fb @Karen Schauber

twitter @karenschauber

Thank you so much for this opportunity, Mandy!




Ask a Question Thursday

August 1, 2019


For those of you with school age children/grandchildren – are you celebrating having the house to yourself after the summer holiday/vacation? Do you plunge right back into your current manuscript or have some downtime to refresh?

back to school

Last week’s question: Do you incorporate politics and/or religion into your stories? What is the reason?

Mandy Eve-Barnett


I have used a matriarchal society in my novel, Life in Slake Patch as the background to a young man’s life in that regime. It was interesting to write about the influences and attitudes of a different society. In contrast my novel, The Twesome Loop, which covers two time periods, shows the patriarchal suppression in the 1800’s.


Join the conversation and leave your comment below.

If you have a suggestion for a question please let me know.


July 1, 2017


I’m sharing my story of my first visit to Canada – this will be published in my writing group’s Canada 150 special project

My First Taste of Canada by Mandy Eve-Barnett

My first visit to Canada was in the early eighties, a last big vacation before starting up my company, knowing vacations would be impossible for at least a few years while the company grew. I believed, at the time, that it would be a once in a lifetime trip.

                Arriving in Edmonton in late July invaded my senses with big city life. A country girl all my life with only occasional trips to London, UK for art galleries, museums and shows, the buzz of the city around me was hard to acclimatize to – the heat, noise, fumes, people and sirens – all assaulted my senses. Added to this was attending the unforeseen wedding ceremony and reception of a distant cousin. My mind became blurred at names and faces of people I had no real knowledge of before that day. Maybe a few too many glass of cheer didn’t help!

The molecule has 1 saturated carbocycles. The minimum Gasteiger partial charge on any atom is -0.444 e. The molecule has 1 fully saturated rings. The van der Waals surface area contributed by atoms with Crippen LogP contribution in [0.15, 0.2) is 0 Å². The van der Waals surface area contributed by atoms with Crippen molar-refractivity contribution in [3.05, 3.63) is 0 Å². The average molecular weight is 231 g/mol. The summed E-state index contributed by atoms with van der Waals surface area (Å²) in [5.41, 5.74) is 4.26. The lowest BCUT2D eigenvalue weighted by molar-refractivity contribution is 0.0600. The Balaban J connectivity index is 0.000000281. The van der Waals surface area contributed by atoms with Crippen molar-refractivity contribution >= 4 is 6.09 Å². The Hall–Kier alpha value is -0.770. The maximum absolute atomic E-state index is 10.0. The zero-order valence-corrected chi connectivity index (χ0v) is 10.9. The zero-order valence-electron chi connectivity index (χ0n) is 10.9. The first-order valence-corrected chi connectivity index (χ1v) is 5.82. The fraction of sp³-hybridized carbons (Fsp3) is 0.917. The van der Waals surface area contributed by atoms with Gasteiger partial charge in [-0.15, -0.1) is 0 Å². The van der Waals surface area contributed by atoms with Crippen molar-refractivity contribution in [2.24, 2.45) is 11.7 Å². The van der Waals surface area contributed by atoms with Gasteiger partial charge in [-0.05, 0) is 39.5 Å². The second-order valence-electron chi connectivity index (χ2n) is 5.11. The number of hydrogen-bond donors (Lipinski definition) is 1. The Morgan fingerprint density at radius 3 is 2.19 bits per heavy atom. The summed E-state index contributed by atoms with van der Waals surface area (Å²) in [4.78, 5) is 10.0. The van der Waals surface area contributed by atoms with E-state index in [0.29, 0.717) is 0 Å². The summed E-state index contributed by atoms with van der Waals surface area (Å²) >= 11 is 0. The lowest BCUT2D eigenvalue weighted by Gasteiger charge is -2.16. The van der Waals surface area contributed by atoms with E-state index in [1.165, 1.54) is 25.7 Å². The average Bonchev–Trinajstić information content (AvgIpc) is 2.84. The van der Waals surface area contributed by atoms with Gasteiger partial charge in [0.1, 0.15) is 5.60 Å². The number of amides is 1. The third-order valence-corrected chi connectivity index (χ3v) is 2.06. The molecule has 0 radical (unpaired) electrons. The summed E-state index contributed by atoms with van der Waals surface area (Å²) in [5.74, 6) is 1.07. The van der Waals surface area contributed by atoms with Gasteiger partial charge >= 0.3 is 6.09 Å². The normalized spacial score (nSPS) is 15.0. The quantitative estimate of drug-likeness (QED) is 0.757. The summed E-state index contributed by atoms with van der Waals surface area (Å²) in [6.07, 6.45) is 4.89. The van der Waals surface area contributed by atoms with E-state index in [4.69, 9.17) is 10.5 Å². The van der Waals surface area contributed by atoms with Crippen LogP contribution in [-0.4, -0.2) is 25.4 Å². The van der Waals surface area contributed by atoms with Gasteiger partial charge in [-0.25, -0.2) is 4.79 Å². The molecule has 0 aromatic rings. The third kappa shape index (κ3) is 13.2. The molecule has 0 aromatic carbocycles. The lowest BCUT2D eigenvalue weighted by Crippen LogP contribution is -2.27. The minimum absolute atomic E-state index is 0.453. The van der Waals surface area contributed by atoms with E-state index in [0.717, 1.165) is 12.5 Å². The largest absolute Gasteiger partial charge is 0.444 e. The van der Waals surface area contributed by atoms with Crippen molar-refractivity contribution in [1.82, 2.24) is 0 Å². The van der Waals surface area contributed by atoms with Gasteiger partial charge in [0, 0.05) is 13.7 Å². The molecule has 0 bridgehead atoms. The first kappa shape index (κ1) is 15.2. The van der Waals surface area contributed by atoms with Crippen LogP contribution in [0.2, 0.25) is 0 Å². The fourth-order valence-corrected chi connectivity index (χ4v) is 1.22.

The next day my Uncle and Aunt took me on a tour of the city sights, I marveled at the height of the buildings – glass and metal reflected the heat and I quickly became uncomfortable. Air conditioning, an unknown phenomenon until then, was soon my best friend. Large department stores all encased in cool aired malls saved me from heat exhaustion. Fashions, ornaments, accents and manners intrigued and delighted me. An evening meal at a nice restaurant satisfied, but a visit to a local club with a younger cousin was more enlightening than first expected. The club looked like many discos of the era and it took me a while to realize the absence of young men. Not knowing my cousin very well I was wary to ask the obvious question. All was revealed once we sat down and the lights dimmed. One after the other male strippers entertained the all female audience. With a room full of excited and tipsy women the doors opened to the young men who had queued outside waiting on nine o’clock. It was certainly an experience!